I have no experience with diesels or turbos, but I approach cold starts just like warm starts. Low rpm, high load (say medium load for the first minute), EOC. I'll let it idle a few seconds after starting, but that's it. Any deviation from that for faster warmup is extra fuel used.* My car has lived 200,000 miles, so I doubt extra wear is a significant factor.

Faster warmup does mean lower fuel usage later in the trip, but at best you get back half of what you spent warming up. Best fuel consumption is to arrive at the other end with the coldest engine you can. Grille block to make it warm up faster.
I agree with PaleMelanesian on his approach.
I drive in New England, where we get winters.

I use EOC as much as possible on a cold engine. Grill block helps a lot. I use my ScanGauge to indicate engine temp, and that tells me whether I have too much or too little grill block for that day's temperatures. I wear a warm jacket in winter, partially because I don't heat my car like a sauna, and it can take some time to warm up.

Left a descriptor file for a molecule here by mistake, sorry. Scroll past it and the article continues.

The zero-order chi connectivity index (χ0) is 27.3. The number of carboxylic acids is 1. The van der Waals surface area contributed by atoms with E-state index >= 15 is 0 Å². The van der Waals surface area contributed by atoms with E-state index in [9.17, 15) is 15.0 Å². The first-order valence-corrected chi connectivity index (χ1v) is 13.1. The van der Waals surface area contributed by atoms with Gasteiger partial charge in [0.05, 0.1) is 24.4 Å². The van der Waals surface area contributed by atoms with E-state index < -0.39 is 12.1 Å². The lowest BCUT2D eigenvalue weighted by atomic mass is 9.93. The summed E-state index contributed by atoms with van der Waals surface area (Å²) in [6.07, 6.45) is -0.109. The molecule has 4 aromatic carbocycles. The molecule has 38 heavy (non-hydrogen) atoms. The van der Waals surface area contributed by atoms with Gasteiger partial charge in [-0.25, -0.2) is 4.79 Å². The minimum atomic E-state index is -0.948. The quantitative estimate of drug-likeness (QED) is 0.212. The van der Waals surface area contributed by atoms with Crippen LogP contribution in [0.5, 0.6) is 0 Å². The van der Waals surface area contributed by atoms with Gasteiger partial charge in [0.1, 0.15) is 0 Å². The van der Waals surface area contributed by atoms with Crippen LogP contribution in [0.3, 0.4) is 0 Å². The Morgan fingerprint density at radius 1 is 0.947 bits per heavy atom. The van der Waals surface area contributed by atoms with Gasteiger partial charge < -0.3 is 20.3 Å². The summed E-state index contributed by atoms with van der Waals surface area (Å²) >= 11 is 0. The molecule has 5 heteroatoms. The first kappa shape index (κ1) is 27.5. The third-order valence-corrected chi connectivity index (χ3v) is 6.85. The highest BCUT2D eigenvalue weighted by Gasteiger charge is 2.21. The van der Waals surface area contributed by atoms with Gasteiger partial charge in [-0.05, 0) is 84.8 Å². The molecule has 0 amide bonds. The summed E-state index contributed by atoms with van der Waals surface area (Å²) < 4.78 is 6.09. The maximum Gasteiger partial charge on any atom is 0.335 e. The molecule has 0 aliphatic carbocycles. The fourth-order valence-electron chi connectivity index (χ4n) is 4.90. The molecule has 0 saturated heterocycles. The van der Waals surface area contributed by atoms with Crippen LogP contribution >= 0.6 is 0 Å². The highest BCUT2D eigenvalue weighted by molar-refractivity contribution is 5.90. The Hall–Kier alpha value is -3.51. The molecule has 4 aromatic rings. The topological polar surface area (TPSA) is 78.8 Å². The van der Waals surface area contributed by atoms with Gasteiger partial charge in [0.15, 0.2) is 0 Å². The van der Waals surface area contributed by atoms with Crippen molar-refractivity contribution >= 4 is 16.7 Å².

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Old 11-05-2012, 03:03 AM   #19 (permalink)
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I just realized that my first few kilometers after a cold start differ from later in the trip. Since the car often waits up to 2-3 weeks between trips, I have to use the brakes to get rid of the rust that had caked on. I can hear it grinding
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Old 11-05-2012, 04:55 AM   #20 (permalink)
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Personally I normally drive ~35-40mph since #1 I don't EOC due to it being night time, #2 my auto trans won't shift into overdrive/lockup till it warms up some. 35-40mph is around 30mpg for warmup, at 45 on up mileage just drops off a cliff. P&G on the way home with EOC seems to be MUCH better than my old methods ^.^.